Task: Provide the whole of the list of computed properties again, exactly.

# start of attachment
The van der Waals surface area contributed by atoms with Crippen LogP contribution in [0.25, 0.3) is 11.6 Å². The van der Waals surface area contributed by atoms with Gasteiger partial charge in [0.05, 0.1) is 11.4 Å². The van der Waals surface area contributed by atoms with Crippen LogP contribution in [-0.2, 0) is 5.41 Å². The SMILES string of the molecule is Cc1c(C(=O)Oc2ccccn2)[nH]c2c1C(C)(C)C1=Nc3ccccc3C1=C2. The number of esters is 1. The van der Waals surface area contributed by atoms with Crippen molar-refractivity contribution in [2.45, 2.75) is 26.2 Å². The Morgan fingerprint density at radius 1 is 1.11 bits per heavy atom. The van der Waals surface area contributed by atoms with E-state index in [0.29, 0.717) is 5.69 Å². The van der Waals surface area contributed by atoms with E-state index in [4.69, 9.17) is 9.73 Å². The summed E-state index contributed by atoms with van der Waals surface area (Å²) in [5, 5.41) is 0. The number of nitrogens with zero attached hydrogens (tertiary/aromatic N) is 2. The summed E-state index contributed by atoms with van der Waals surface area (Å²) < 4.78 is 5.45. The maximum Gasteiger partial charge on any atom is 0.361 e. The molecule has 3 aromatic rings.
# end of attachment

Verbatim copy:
The van der Waals surface area contributed by atoms with Crippen LogP contribution in [0.25, 0.3) is 11.6 Å². The van der Waals surface area contributed by atoms with Gasteiger partial charge in [0.05, 0.1) is 11.4 Å². The van der Waals surface area contributed by atoms with Crippen LogP contribution in [-0.2, 0) is 5.41 Å². The SMILES string of the molecule is Cc1c(C(=O)Oc2ccccn2)[nH]c2c1C(C)(C)C1=Nc3ccccc3C1=C2. The number of esters is 1. The van der Waals surface area contributed by atoms with Crippen molar-refractivity contribution in [2.45, 2.75) is 26.2 Å². The Morgan fingerprint density at radius 1 is 1.11 bits per heavy atom. The van der Waals surface area contributed by atoms with E-state index in [0.29, 0.717) is 5.69 Å². The van der Waals surface area contributed by atoms with E-state index in [4.69, 9.17) is 9.73 Å². The summed E-state index contributed by atoms with van der Waals surface area (Å²) in [5, 5.41) is 0. The number of nitrogens with zero attached hydrogens (tertiary/aromatic N) is 2. The summed E-state index contributed by atoms with van der Waals surface area (Å²) < 4.78 is 5.45. The maximum Gasteiger partial charge on any atom is 0.361 e. The molecule has 3 aromatic rings.